Since its inception, all the plays that Two River Theater has produced have shared a common thread: capturing the human experience. Bridging the gap between players and audiences, their intimate performances have made them a New Jersey treasure, leading to three Theater of the Year awards from the New Jersey Theater Alliance and The Star Ledger, as well as designation as a Major Impact Organization by the New Jersey State Council of the Arts. Giving them space to play along the way are two theaters: the 350-seat Joan and Robert Rechnitz Theater, where six-play subscription seasons and holiday shows unfold, and the 99-seat black box Marion Huber Theater.
CASA (Court Appointed Special Advocates) for Children of Monmouth County helps watch over children who have been removed from their homes due to abuse or neglect and advocates for their best interests in court. After 30 hours of intensive training, CASA volunteers ensure that each child?s voice is present in court proceedings, with the hope of securing safe, permanent homes where children can grow and thrive. Each advocate champions one child or group of siblings, researching the case, interviewing parties relevant to it, and providing valuable information to the court so judges can make the best decisions concerning the child?s future. Volunteers work with the child for as long as necessary?from a few months to a few years?until he or she is placed in a safe home.
In 1976, Curtis Colby befriended a boy named Joey, whose father had died. Curtis spent time mentoring him as a volunteer and discovered Joey's younger brother also was in need of a strong male role model. This connection was the original impetus for Big Brothers Big Sisters of Monmouth & Middlesex Counties, which connects youth with responsible and positive adult mentors through community- and school-based programs to help change their lives for the better. Youth aged 6–14 who have one-on-one relationships with mentors have reported increased self-esteem, an improved ability to express their feelings, and better attitudes toward school.
Thinking of the city rarely calls images of fog-ringed mountains and wolf-filled forests to mind, but Discover Outdoors?formerly known as Outdoor Bound?turns these scenes into reality. Owner, avid outdoorsman, and eight-time marathon runner Kirk Reynolds makes sure of it. He and a staff of experts?each a licensed trail guide and Wilderness First Responder or Wilderness EMT?temper the stress of city living with day trips to nearby natural enclaves and weekend camping excursions. The getaways thrill with activities such as hiking, rock climbing, whitewater rafting, kayaking, and horseback riding.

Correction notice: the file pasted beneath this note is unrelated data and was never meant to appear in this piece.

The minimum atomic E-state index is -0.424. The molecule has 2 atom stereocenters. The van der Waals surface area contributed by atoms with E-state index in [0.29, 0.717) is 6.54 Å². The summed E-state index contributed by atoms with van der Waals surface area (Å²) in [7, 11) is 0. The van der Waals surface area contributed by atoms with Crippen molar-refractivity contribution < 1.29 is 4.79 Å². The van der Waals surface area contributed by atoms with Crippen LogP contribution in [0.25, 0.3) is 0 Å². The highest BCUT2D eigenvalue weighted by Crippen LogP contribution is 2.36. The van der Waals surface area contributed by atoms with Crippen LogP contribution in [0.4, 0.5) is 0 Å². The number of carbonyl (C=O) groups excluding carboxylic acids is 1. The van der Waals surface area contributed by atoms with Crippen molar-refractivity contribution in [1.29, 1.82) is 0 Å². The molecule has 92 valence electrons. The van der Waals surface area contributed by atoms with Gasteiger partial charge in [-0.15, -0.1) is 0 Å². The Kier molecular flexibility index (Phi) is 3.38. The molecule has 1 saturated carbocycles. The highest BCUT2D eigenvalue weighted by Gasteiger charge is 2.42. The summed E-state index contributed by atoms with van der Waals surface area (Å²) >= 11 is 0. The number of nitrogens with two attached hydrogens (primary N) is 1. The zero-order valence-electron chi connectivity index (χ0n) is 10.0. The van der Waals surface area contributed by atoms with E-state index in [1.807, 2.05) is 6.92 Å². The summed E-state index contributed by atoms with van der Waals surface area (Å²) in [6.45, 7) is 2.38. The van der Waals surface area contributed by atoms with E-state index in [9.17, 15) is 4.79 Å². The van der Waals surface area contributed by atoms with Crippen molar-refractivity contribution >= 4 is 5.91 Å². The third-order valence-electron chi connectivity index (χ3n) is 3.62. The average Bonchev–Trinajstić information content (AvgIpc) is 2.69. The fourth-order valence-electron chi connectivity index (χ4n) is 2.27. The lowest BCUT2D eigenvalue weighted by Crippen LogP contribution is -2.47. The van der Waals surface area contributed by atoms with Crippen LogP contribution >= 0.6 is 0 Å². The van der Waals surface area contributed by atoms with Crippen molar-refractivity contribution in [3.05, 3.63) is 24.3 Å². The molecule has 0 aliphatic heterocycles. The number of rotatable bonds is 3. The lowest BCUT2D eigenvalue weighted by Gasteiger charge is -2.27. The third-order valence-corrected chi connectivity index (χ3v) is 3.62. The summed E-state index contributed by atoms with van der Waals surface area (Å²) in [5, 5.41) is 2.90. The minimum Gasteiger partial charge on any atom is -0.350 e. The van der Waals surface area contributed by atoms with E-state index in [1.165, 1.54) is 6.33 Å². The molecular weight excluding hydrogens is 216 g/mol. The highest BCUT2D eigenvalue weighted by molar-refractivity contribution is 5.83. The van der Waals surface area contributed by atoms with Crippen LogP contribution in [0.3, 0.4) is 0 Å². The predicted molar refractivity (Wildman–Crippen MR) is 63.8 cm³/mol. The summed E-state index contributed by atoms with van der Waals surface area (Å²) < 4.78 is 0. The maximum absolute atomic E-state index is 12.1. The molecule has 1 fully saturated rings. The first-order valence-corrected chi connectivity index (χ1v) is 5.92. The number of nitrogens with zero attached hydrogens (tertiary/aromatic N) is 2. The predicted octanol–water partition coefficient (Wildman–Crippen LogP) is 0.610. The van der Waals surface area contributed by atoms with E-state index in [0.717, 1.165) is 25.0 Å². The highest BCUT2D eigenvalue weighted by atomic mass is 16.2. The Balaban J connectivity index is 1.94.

International trips, meanwhile, quench a thirst for life-defining adventures beyond trips to the grocery store during peak Saturday hours. Among them: hikes up famed Mount Kilimanjaro in Africa, treks to Machu Picchu in Peru, and jaunts through the Canadian Rockies. Some of the journeys even grant travelers the opportunity to fundraise for a worthy cause as they explore.
Bryan ?The Brooklyn Bad Ass? Ortiz of Brooklyn Bad Ass Fitness dons many hats?the headband of a certified personal trainer, the cushioned headgear of a boxing instructor, and the top hat of a fitness-book author. Dedicated to a no-nonsense approach to fitness, Bryan conducts morning and evening weekday boot camps that whip up to 20 students into shape with intense interval training, eschewing monotonous fitness routines such as treadmill running or elephant lifting. To complete lifestyle changes, Bryan outfits guests with meal plans, customizing diets to match energy requirements. Bryan?s Wedding Body boot camp, personal-training sessions, and weight-loss challenges can all be customized to suit guests? specific fitness goals.
The majority of TLC residents are diagnosed with severe depression, manic-depressive illness, or psychosis. In addition to providing 40 beds for temporary shelter purposes, TLC also supports residents through case management, psychiatric care, group and individual counseling, vocational services, and physical therapy. Once residents are ready to move into their permanent homes, BCS strives to supply them with several essential household items so that they can create comfortable homes and get fresh starts. Although TLC is substantially funded by the U.S. Department of Housing and Urban Development and the New York City Department of Health and Mental Hygiene, government funds don’t cover the costs of providing the women with these household goods.